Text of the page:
The United States of America is the most revolutionary land based on the most revolutionary idea in the history of mankind.
A year before I married my husband, my best friend from childhood married a Frenchman. She became a French citizen the year before I became an American citizen, and for her that meant that – in her little town – she got to open the Bastille-day ball by dancing with the mayor.
I remember being happy for her but, at the same time, both feeling the vast superiority of my journey to becoming an American citizen (even if I never danced with a mayor) and the vague uneasiness of celebrating bastille day.
Because America was founded in a revolution and because most people writing our entertainment are historically illiterate in that way that only Americans (prosperous and secure [still. Relatively] within a vast country can afford to be) movies and many books tend to resonate with sympathy for other revolutions: the French and the Russian revolution foremost.
They should not. They should not even if the temptation is understandable and even if some of the founding fathers were at first sympathetic before turning away in horror at the results.
Oh, I’ll grant you both revolutions looked similar up front. They were both the work of the educated middle class (the sans culottes were a blunt weapon, not the real revolutionaries) and they both originated on the ideas of the Enlightenment.
The similarity ends there. The French revolution, the Russian revolution and the endless revolutions throughout most of the twentieth century are of a kind and kin with much, much older uprisings. Regardless of the clothes they wear and the names they partake, they have more in common with what the iksos did to Egypt or what the Germanic underclass did to Rome. (An invasion? Well, kind of… only we’ve found that this is not necessarily true. Actually, in Rome’s case at least, it had been trickling over the border for centuries.) It was an uprising of the “formerly powerless” and what they wanted was to seize the place of the upper classes and rule as the upper classes had ruled. This always ends with the new upper class devouring each other and rivers of blood drowning all vestiges of civilization until a dictatorship takes over to impose order.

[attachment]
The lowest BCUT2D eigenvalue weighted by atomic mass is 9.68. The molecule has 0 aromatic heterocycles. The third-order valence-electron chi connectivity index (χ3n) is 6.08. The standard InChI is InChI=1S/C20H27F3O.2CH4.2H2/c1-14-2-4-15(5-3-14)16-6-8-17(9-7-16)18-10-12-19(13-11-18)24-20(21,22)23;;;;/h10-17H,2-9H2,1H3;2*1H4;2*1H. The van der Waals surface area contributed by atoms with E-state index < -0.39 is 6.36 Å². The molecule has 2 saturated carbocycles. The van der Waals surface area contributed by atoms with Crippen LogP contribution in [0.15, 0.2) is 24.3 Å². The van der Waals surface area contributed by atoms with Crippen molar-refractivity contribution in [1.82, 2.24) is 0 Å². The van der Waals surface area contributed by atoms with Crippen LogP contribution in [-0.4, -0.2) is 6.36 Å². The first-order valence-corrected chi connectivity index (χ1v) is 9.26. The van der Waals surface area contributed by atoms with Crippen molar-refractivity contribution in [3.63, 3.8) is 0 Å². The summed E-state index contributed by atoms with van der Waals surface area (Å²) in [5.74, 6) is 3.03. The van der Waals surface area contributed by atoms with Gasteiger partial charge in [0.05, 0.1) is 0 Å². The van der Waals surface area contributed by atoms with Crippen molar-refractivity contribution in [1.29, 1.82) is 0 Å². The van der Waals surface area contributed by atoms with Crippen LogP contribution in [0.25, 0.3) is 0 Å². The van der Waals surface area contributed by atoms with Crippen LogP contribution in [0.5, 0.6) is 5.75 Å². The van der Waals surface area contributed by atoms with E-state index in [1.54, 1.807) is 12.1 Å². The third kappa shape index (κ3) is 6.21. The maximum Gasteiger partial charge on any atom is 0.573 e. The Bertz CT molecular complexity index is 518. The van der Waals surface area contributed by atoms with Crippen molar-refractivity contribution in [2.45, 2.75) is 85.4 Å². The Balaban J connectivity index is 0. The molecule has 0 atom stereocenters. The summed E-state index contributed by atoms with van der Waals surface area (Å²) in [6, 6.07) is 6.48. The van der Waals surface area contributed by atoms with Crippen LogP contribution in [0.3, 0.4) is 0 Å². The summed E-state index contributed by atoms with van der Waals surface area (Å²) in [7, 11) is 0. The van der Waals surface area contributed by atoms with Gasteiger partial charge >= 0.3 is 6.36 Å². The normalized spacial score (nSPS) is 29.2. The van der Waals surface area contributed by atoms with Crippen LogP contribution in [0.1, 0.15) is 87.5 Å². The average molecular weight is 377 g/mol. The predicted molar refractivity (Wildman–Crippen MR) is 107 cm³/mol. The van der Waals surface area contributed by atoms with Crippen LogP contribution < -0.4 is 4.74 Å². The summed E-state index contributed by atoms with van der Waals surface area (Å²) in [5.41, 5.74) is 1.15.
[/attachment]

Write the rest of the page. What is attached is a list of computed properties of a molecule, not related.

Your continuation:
This is because the revolutions are fights over power – not fights over liberty. As with most human trouble, it starts with the words. The words at the beginning.
The French – and most other revolutionaries – fought for ideals of an abstract and high nature “Liberte, fraternite, egalite.” It doesn’t seem to have occurred to any of them – Lafayette included – that by mandating fraternite and egalite they were denying the liberte. And the fraternity and equality one being a lofty feeling, and the other an absolute measurement always prone to more and finer adjustment, both could be used as levers for the new upper classes to get more and more tyrannical power, until you could be executed as an “aristo” because you knew how to read or you wore glasses. Or you had one plate more than your destitute neighbor.